Paraná River

The Prolonged Drought of the Paraná River

For the past two years, the Paraná river has been experiencing its lowest water levels in 77 years. In 2021, the Rio Paraná’s flow rate had plummeted from an average of 17,000 to 6,200 meters a second. This river, the second-longest in South America, traverses three countries: Paraguay, Argentina, and Brazil. NASA’s Earth Observatory compared July water levels of 2020 and 2019 to illustrate the severity of the crisis.

 

This side-by-side image depicts a segment of the Paraná river in July of 2019 and July exactly one year later. Captured by NASA Earth Observatory.

 

For the past two years, the Paraná river has been experiencing its lowest water levels in 77 years. In 2021, the Rio Paraná’s flow rate had plummeted from an average of 17,000 to 6,200 cubic meters per second. This river, the second-longest in South America, traverses three countries: Paraguay, Argentina, and Brazil. NASA’s Earth Observatory compared July water levels of 2020 and 2019 to illustrate the severity of the crisis.

This decrease can be attributed to a wide range of environmental factors. Anthropogenic causes like global warming are significant environmental changes that experts identify as likely explanations for the low water levels. Warmer temperatures caused by climate change can intensify evaporation and interfere with typical climate patterns. Scientists also cite deforestation in the Amazon as a significant cause of the Paraná’s drought.

The environmental repercussions of deforestation are not solely vested in a forest’s ability to act as a carbon sink. The Amazon rainforest also plays a crucial role in the water cycle because its trees absorb significant quantities of water (up to 100 gallons per tree per day!) and release it into the air through the process of transpiration. Consequently, the deforestation in the Amazon has disrupted the hydrological cycle as fewer trees limit the forest’s capacity for transpiration which has affected rainfall in the Paranà river basin. Studies have shown that the Amazon’s water cycle affects rainfall patterns in regions as distant as the Midwestern United States; hence, this disruption threatens to affect climates on a global scale.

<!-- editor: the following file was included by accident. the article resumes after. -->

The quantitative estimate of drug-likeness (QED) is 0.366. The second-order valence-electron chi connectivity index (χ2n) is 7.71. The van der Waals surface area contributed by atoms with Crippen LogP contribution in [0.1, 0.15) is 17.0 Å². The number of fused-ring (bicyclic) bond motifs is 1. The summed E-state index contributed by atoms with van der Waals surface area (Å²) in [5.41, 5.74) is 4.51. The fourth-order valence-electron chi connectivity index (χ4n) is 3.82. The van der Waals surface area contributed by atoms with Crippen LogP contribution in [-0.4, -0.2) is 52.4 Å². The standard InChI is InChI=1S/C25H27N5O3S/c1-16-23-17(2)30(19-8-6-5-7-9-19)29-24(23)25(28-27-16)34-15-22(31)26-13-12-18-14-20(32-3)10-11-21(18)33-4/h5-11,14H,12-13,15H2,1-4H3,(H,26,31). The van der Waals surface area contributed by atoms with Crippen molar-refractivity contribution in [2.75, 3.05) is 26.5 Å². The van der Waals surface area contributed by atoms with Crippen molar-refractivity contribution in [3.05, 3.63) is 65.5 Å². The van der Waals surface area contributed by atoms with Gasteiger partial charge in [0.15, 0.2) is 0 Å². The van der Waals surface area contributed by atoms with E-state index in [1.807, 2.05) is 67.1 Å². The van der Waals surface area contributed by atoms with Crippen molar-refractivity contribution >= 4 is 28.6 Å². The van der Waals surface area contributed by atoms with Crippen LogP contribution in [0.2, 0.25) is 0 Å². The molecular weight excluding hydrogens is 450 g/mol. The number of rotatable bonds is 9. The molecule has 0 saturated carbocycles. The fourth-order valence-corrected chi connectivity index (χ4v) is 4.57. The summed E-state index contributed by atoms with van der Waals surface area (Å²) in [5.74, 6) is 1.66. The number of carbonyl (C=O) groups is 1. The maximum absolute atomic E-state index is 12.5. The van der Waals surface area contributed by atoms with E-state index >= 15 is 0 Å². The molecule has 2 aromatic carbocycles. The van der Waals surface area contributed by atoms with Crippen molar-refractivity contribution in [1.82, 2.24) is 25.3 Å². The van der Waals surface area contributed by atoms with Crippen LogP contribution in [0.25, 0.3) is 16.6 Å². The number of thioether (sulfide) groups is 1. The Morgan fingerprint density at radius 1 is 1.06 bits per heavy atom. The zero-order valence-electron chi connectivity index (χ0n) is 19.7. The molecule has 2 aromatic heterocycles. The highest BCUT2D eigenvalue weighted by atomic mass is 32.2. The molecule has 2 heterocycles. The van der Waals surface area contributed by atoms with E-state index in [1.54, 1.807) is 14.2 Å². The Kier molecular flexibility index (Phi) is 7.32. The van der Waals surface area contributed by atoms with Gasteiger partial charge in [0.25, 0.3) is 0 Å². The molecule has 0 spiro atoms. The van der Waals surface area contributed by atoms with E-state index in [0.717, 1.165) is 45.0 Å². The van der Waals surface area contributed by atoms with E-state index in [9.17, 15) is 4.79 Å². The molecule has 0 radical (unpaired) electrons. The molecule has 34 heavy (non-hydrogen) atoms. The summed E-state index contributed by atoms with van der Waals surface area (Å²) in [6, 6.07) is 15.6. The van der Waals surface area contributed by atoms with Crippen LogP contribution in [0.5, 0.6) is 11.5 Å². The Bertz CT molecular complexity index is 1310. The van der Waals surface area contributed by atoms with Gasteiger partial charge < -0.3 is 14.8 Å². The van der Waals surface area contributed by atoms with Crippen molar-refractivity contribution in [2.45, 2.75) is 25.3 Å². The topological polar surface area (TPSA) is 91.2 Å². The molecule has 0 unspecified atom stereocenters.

The disruption of the region’s water cycle is a glaring example of the negative effects the controversial deforestation of the Amazon is having across many South American countries. The trickle-down effects of significantly fewer trees absorbing great quantities of water and releasing it into the air is having a negative, far-reaching impact— not the least of which is contributing to Paraguay’s drought. The persistent drought has adversely affected ecosystems and communities in the area.

 

Transpiration in the Amazon creates an effect called the “River in the Sky” which highlights the importance of atmospheric moisture levels in the Amazon. Photo: Richard Whitecombe; Shutterstock.

 

Fish populations in the region are highly vulnerable to the river’s drought because many of the wetlands which serve as breeding grounds for the animals are unavailable, causing their numbers to dwindle. Furthermore, stagnant waters can lower oxygen content in the water which also affects aquatic species. The decline in the fish population has also become a serious obstacle for the fishermen who rely on the Paraná’s fauna for their livelihoods.